The American Family Today Essay

The American Family Today Essay-86
They loved me unconditionally, and I was raised along the Front Range of the Rocky Mountains.

Mary didn’t feel she could give her child the life he deserved, so she arranged for an adoption.

Hours after I was born, a middle-aged couple from Fort Collins adopted me.

Inside, the house was bright, and Juana sat on the couch, short and slight and highly attuned to everything. I asked her about her ancestors, and she replied that her grandmother was from , while others were Indigenous and from Michoacán, Mexico.

Her husband, my biological grandfather Trinidad, was from Jalisco, Mexico.

A few months later, on a visit to Colorado, I drove north to meet Antonio for the first time.

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We met at a truck stop between Cheyenne, Wyoming, where he was living, and Fort Collins, Colorado, where I was visiting my parents, on an overcast day in November.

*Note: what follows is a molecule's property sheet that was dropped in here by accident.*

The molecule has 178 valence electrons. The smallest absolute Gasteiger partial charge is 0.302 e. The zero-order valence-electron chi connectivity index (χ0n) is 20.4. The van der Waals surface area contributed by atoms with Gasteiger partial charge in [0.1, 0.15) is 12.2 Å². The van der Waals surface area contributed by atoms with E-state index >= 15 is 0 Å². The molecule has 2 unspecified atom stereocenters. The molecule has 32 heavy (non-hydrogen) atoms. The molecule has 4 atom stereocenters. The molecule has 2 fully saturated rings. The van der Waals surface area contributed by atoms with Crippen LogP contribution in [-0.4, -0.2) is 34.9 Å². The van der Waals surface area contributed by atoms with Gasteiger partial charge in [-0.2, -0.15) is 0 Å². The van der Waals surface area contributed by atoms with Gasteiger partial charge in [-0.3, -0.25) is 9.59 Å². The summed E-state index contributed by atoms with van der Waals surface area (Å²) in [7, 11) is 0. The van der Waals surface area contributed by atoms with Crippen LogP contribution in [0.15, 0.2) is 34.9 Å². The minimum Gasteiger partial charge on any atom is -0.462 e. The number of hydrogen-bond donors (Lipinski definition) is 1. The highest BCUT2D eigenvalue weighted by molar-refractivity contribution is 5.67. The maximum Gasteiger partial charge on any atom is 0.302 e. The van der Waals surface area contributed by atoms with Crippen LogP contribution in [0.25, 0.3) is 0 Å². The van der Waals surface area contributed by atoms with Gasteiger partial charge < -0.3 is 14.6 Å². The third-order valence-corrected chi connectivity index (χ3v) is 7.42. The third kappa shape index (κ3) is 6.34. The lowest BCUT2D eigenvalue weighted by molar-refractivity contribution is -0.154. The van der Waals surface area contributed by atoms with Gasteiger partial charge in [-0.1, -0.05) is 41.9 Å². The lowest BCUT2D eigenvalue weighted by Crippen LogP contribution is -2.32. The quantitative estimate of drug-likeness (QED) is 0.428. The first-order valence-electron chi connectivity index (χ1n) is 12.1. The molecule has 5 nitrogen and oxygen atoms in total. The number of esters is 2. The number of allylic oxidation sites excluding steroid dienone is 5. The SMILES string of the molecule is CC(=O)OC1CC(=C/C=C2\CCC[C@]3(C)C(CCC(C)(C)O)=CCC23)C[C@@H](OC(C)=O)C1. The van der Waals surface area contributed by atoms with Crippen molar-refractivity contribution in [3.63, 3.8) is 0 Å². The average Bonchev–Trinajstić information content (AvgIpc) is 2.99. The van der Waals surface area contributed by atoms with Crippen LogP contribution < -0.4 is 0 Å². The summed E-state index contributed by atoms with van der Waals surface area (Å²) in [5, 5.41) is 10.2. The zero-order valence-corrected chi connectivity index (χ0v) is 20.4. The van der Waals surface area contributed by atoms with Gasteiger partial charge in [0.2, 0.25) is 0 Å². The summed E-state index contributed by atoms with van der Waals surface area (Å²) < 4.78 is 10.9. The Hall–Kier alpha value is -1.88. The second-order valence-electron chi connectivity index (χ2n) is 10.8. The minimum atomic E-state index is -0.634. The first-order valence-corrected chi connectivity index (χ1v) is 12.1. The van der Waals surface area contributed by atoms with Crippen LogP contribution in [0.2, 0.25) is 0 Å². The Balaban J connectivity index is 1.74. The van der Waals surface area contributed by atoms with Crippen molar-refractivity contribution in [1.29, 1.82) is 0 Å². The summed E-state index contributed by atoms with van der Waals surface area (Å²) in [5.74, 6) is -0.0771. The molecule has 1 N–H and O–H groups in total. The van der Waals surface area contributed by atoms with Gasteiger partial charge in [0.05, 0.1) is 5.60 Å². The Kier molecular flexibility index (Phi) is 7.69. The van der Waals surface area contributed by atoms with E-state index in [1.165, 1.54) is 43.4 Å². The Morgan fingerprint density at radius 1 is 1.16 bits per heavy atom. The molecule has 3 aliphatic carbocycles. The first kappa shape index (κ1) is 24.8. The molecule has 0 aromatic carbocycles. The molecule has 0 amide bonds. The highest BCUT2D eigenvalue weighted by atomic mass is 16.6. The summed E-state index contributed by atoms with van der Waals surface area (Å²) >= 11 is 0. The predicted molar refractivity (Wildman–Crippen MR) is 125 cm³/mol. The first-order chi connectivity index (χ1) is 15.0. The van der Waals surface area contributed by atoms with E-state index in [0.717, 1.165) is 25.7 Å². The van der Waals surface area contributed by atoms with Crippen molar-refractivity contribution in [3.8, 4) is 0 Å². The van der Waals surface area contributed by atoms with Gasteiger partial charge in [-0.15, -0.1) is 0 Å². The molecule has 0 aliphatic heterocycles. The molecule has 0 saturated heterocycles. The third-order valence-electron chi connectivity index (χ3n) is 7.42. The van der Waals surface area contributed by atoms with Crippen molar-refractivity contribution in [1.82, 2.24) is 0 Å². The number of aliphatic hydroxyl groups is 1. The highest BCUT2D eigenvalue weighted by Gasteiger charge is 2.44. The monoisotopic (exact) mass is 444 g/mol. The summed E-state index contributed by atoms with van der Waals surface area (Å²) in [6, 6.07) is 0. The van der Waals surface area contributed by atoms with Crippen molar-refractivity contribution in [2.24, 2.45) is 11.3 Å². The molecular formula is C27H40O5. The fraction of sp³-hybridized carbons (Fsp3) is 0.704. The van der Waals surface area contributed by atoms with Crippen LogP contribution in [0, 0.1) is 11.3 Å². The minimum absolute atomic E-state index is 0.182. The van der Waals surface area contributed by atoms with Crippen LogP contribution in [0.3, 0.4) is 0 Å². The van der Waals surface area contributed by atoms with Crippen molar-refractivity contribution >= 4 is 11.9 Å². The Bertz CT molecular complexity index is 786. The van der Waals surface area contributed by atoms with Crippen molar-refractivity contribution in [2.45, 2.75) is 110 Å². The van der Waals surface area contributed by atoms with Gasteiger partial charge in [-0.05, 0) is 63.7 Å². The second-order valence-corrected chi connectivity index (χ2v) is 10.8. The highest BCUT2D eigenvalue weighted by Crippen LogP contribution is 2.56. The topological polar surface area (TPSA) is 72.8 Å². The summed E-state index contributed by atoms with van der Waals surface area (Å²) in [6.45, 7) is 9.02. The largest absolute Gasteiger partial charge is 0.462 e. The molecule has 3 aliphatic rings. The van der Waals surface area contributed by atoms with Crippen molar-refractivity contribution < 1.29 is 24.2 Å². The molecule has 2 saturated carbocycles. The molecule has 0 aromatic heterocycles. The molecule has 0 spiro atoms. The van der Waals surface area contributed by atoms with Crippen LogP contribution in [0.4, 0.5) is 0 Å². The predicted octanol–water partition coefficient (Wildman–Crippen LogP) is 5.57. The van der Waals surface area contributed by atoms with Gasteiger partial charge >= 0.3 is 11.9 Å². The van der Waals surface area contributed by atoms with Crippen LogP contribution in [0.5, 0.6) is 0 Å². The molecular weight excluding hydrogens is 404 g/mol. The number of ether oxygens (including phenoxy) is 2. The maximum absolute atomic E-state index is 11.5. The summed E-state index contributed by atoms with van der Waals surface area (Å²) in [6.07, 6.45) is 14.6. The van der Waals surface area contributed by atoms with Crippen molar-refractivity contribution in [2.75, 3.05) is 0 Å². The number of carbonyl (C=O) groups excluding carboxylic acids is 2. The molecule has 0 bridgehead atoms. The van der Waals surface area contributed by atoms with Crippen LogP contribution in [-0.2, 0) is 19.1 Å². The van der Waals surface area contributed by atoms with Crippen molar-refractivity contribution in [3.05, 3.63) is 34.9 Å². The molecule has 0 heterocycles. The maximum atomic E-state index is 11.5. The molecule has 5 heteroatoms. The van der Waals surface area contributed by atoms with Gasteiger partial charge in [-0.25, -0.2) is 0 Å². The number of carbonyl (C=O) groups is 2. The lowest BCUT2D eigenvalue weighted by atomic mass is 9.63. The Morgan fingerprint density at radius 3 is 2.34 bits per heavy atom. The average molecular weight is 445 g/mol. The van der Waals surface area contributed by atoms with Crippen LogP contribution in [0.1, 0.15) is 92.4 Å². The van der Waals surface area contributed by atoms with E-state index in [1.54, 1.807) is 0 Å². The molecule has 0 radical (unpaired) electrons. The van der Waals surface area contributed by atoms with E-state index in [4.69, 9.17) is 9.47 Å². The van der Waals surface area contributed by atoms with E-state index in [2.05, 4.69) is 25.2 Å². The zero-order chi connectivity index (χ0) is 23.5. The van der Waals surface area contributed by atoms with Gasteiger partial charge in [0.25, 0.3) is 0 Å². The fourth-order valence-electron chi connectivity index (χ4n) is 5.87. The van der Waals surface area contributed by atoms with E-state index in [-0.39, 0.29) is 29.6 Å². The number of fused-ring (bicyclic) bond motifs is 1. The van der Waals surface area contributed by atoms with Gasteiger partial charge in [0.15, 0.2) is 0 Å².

But she and Antonio parted ways, and immigration agents soon came for him.

He was undocumented, so they locked him up in Denver and deported him by bus to Mexico.

When he was 16 years old, Antonio left the stone house in Guanajuato, Mexico, where he was raised, and traveled north by foot, on trains and in vehicles.

He caught trout by hand in mountain streams and ate wild plants and eventually ended up in southeastern Wyoming, where he found work on a dairy farm.

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